A Fine Romance

By Alston, Joshua | Newsweek, October 18, 2010 | Go to article overview

A Fine Romance


Alston, Joshua, Newsweek


Byline: Joshua Alston

To Monica and David, no aspect of the American Dream is off limits.

Who among us can resist a tale of all-consuming true love? Within everyone there is a true romantic, a cellular understanding of how intoxicating, maddening, and life-affirming love can be. The courtship of Monica and David is that kind of love story. He met her in class and was instantly smitten. She rejected him at first because she had a boyfriend, but he persisted. Now they're married, and completely stuck on each other. He calls her his Winnie the Pooh, and he's her Prince Charming. The rub, because all love stories come with one, is that both Monica and David have Down syndrome. Marriages between people with Down syndrome were unheard of in the mid-'80s, when the life expectancy for those with the disorder was 25. That age has risen to 60, and with it, the desire of those with Down syndrome for companionship.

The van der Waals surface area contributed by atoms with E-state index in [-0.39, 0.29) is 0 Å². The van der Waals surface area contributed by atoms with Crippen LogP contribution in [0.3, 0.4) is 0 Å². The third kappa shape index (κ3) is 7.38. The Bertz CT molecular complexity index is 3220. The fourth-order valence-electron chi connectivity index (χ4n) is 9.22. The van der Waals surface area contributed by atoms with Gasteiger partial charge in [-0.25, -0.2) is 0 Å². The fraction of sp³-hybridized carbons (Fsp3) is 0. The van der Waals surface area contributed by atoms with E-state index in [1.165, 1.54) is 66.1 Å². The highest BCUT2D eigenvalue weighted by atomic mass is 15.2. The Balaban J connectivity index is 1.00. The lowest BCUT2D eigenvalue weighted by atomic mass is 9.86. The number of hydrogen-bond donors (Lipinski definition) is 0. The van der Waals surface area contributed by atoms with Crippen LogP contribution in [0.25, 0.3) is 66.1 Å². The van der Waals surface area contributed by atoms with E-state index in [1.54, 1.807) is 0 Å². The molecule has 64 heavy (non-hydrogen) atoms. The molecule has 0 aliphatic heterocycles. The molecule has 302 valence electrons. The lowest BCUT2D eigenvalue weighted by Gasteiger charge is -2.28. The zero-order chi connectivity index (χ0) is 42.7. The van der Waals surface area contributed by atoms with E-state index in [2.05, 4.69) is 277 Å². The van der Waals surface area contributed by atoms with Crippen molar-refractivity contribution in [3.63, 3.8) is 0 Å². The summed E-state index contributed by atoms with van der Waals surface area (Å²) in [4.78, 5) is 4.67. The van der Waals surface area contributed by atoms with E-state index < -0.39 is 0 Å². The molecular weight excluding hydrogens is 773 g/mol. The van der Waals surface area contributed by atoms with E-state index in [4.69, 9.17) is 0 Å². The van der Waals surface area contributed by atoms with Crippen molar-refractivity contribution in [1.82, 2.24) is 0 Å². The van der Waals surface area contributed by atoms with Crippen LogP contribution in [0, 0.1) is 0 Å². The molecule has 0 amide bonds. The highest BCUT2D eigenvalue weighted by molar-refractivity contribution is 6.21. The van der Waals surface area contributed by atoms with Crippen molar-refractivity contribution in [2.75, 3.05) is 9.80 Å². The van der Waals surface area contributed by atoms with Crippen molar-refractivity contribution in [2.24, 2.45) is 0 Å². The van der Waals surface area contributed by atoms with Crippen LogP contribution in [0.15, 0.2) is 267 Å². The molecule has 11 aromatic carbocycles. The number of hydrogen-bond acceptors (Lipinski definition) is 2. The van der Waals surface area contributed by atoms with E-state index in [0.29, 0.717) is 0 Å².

The wedding and the happily-ever-after are chronicled in Monica & David, the Tribeca Film Festival-winning documentary that airs Oct. 14 on HBO. It's a refreshing and rare story for television. A just-released study revealed the dearth of characters with disabilities on television. The only recent examples of characters with Down syndrome include Glee's Becky Jackson, one of the school's mean-girl cheerleaders, and a controversy-courting depiction of a rude and demanding love interest for Chris on Family Guy. In that sense, Monica & David is a triumph--and not just for them.

Monica and David's parents provide the story's conflict with the inner turmoil they experience as they begin to cede control to the children they've spent years caring for. …

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